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Exploring the Profound Meaning in Andre Consciencia’s Occult Works – Part 2

Exploring the Profound Meaning in Andre Consciencia’s Occult Works – Part 2

PAA: 1) How does your new Magical series beginning with your book on the Elementals fit in with your previous books. Is there a relationship?

1 – It must be understood that right after I wrote The Way of Abrahadabra, I wrote Through The Soul Mirror to The Sphere of the Sun. Then I wrote A Guide to the Elementals, then The Path of Ipsos, then and A Guide to the Quabbalah of the Spheres, then The Dragon Tarot, after which I wrote A Guide to Stellar Magic. Only then did I write The Lusitanian Grimoire and The Inner Gateways of LAM. This is the order in which I wrote the books, so you have published books mentioning Falcon Books publications that haven’t yet seen the light of day as I thought the order of releases between different publishers would be different. 

I have written other occult material after that, for Falcon Books. I believe I was born to write and since I wrote my first piece with 13 years it never stopped.

But this is to say that different publishers have different rhythms and modes of work and that the order in which books are published isn’t the same in which they are written. I wrote A Guide to the Elementals 3 years ago. This is the same year I wrote Through the Soul Mirror to The Sphere of the Sun, but it was published toward the end of 2022, taking almost 3 years. By the time it was published I had released all other books except The Lusitanian Grimoire and the Inner Gates. Yet, it was the second occult book I wrote in English, starting in the pandemics. 

This doesn’t say much about the publisher in case someone is thinking it, the time a publishing house takes to publish your book can mean the dedication is deep, rather than the rush to sell.

But it does tell about the timing of the books. I always thought of Through the Soul Mirror as part of the series, for instance. You start with Through the Soul Mirror, move to A Guide to the Elementals, and then to A Guide to the Quabbalah of the Spheres. These correspond in terms of the logic of magical progress with Initiation Into Hermetics, Practice of Magical Evocation and The Key to True Quabbalah by Franz Bardon. A Guide to Stellar Magic comes after, because Bardon did write a hidden book on astrology and it is hidden mostly at Practice of Magical Evocation.

I wrote the Grade of Jupiter thinking that it corresponded somehow with the fourth book on the card of the Emperor.

I wrote Through the Soul Mirror thinking that it corresponds with the card of the Sun, A Guide to the Elementals with the card The World, the Quabbalah of the Spheres with the Judgement, A Guide to Stellar Magic with The Moon.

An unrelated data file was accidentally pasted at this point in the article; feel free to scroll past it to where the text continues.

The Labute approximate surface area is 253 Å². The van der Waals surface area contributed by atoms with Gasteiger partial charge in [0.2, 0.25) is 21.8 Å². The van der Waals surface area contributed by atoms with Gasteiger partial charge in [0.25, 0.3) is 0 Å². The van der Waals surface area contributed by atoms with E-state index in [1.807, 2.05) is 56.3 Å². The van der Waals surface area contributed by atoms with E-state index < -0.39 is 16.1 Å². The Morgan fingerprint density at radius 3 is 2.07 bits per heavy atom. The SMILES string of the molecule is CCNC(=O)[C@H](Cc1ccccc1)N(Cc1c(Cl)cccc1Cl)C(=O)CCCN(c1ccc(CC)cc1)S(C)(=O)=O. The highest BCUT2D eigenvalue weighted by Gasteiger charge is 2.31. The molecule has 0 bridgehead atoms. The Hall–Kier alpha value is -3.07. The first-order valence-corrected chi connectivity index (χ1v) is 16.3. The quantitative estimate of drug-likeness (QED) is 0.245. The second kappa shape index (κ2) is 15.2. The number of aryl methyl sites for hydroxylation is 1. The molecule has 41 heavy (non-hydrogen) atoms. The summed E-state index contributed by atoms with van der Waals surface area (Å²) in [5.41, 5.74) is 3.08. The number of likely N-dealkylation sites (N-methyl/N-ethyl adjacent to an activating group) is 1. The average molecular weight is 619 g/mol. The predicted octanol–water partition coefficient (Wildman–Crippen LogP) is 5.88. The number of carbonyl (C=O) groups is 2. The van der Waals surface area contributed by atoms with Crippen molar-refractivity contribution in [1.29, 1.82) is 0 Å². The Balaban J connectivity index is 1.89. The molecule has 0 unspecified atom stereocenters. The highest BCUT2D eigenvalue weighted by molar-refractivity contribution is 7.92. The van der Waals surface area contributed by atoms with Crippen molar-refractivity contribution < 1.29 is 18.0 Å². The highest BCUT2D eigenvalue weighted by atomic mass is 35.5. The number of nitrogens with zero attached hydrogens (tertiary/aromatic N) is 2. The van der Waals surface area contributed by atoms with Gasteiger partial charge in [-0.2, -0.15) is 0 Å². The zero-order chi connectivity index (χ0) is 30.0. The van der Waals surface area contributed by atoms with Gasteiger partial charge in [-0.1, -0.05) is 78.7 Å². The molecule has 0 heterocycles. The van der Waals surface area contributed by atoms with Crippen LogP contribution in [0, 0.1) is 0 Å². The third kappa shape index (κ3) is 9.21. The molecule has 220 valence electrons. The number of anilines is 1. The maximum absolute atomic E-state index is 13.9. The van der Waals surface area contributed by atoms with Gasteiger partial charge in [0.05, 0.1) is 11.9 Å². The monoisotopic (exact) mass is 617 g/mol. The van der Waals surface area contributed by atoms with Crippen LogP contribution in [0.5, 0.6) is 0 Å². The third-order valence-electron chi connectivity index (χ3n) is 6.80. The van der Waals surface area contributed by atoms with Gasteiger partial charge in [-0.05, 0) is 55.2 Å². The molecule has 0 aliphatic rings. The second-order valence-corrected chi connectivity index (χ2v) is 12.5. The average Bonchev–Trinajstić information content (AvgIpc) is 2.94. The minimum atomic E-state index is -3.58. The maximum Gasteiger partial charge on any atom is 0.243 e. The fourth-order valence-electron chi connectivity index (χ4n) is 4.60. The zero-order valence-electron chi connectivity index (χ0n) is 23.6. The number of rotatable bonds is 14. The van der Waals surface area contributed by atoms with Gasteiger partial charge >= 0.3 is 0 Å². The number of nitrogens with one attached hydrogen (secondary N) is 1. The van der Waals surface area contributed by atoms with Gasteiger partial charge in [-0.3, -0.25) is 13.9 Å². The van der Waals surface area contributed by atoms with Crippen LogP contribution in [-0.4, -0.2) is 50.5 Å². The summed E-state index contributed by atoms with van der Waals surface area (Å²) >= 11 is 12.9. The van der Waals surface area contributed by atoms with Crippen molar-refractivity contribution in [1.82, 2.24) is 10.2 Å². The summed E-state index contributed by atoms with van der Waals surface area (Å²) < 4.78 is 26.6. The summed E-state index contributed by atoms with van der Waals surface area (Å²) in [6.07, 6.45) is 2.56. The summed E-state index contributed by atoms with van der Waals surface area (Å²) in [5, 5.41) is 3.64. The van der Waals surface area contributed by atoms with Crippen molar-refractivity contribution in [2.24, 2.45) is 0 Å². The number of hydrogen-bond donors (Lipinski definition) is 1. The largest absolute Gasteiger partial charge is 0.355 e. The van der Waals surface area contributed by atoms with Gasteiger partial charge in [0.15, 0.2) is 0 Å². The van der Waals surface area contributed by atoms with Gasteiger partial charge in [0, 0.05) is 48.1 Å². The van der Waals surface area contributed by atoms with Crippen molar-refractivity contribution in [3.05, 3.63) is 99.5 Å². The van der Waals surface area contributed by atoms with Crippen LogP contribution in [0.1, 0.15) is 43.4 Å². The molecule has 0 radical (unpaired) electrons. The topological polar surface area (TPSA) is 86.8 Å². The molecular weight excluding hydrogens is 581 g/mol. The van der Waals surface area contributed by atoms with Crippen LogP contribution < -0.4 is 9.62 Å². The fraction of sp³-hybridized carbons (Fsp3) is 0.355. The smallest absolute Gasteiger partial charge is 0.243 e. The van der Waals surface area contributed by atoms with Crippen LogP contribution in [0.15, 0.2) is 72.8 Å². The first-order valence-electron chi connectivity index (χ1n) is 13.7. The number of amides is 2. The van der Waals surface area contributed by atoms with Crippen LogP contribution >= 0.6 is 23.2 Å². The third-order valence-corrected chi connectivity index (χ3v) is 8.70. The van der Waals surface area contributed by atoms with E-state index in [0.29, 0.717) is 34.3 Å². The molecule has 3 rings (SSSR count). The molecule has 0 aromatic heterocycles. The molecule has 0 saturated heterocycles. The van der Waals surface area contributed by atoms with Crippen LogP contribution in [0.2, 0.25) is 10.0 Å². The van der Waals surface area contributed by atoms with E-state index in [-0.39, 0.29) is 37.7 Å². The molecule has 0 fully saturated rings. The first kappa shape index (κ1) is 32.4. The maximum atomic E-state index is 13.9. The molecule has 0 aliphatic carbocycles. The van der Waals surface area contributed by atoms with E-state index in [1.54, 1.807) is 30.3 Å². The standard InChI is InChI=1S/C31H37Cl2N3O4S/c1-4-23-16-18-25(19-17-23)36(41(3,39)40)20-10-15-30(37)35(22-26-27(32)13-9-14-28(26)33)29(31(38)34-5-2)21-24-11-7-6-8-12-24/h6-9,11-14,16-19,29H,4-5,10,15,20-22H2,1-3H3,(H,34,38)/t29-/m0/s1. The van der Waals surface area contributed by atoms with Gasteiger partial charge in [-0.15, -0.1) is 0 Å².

So you see, nothing is very simple here. There are sequential relations with Bardon’s books but these are only regarding the logic of progress, they are technical. If you look at it, you have The Moon, The Sun, then the Judgement and the World. These 4 cards make a sequence and they were sent to Falcon Books. Yet A Guide to Elementals would appear to be the last card while it is the second book in the publisher. How come?

Again, I use the cards as a ritual, and they are being cast for a certain end. This is the necessary sequence. The Sun shines on the World and judges it, and finally the night comes to open wide the heavenly gates. In Through The Soul Mirror you master mainly the conscious and subconscious (The Sun, watch the child and the horse) , in A Guide to the Elementals, the elements (The World, watch the four figures and the central one), in a Guide to Sphere Quabbalah, the spheres (watch the 6 persons being judged by the seventh in The Judgement), and in A Guide to Stellar Magic, the Moon card, the transplutonian influences or, more exactly, the influences from Saturn up. 

The Way of Abrahadabra is my card of the Magician, the Path of Ipsos is my card of the Priestess, the Lusitanian Grimoire is my card of the Empress, and The Inner Gateways of LAM is my card The Star.

The Dragon Tarot is my card The Wheel. I have never said that in any of the books as I don’t want people to think I’m claiming to be doing the same thing Bardon did. My books are inspired in these cards as a poet gets inspired by the sunset and the sunrise and an angel gets inspired by midday.

Now marry the Magician with the Sun, then the Empress with The World, then the Priestess with Judgement. Marry the Wheel and the Emperor, and finally let The Star and the Moon kiss.

PAA: 2) 

2 – I was hunting for signs on what else to write for Falcon Books and Aschmunadai suggested this work, and apparently Erami had planted a mirror-seed calling me forth for what would be the same end at the end of the day.

I had let these things rest in the back of my head, as I usually say. Then one day I was at the beach and stood studying the different currents and mermaids. I did that for so long that the weather started to change, the currents started to change, and I saw the inner life of the water elementals in their daily routine. I thought: how interesting would it be if I acted like their anthropologist? I had done something similar in the guise of fiction with works such as The Gem of Silence (also mentioned in this book) but they were not technical or a serious study.